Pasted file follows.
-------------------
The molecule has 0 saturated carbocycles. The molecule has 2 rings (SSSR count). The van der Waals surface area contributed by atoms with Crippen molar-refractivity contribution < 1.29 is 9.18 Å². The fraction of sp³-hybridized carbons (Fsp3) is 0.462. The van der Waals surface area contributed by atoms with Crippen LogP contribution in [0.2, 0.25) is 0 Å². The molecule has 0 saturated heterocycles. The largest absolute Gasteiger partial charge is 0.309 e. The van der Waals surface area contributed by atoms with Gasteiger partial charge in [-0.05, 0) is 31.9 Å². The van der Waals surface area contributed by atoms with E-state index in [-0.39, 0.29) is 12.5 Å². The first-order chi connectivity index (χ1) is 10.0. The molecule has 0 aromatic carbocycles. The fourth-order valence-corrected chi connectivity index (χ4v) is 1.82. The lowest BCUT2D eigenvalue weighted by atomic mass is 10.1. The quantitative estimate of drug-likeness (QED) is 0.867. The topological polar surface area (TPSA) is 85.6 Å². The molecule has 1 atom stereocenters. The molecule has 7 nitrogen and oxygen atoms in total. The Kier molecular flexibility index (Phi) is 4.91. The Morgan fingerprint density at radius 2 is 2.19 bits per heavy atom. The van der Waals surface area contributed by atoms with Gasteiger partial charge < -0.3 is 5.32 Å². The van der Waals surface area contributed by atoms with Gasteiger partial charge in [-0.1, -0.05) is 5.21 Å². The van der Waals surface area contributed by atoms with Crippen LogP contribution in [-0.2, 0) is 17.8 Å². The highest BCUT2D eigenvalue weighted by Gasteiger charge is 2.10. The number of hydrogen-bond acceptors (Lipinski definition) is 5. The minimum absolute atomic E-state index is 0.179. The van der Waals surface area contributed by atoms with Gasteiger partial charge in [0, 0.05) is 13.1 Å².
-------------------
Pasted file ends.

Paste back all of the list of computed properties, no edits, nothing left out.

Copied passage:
The molecule has 0 saturated carbocycles. The molecule has 2 rings (SSSR count). The van der Waals surface area contributed by atoms with Crippen molar-refractivity contribution < 1.29 is 9.18 Å². The fraction of sp³-hybridized carbons (Fsp3) is 0.462. The van der Waals surface area contributed by atoms with Crippen LogP contribution in [0.2, 0.25) is 0 Å². The molecule has 0 saturated heterocycles. The largest absolute Gasteiger partial charge is 0.309 e. The van der Waals surface area contributed by atoms with Gasteiger partial charge in [-0.05, 0) is 31.9 Å². The van der Waals surface area contributed by atoms with E-state index in [-0.39, 0.29) is 12.5 Å². The first-order chi connectivity index (χ1) is 10.0. The molecule has 0 aromatic carbocycles. The fourth-order valence-corrected chi connectivity index (χ4v) is 1.82. The lowest BCUT2D eigenvalue weighted by atomic mass is 10.1. The quantitative estimate of drug-likeness (QED) is 0.867. The topological polar surface area (TPSA) is 85.6 Å². The molecule has 1 atom stereocenters. The molecule has 7 nitrogen and oxygen atoms in total. The Kier molecular flexibility index (Phi) is 4.91. The Morgan fingerprint density at radius 2 is 2.19 bits per heavy atom. The van der Waals surface area contributed by atoms with Gasteiger partial charge < -0.3 is 5.32 Å². The van der Waals surface area contributed by atoms with Gasteiger partial charge in [-0.1, -0.05) is 5.21 Å². The van der Waals surface area contributed by atoms with Crippen LogP contribution in [-0.2, 0) is 17.8 Å². The highest BCUT2D eigenvalue weighted by Gasteiger charge is 2.10. The number of hydrogen-bond acceptors (Lipinski definition) is 5. The minimum absolute atomic E-state index is 0.179. The van der Waals surface area contributed by atoms with Gasteiger partial charge in [0, 0.05) is 13.1 Å².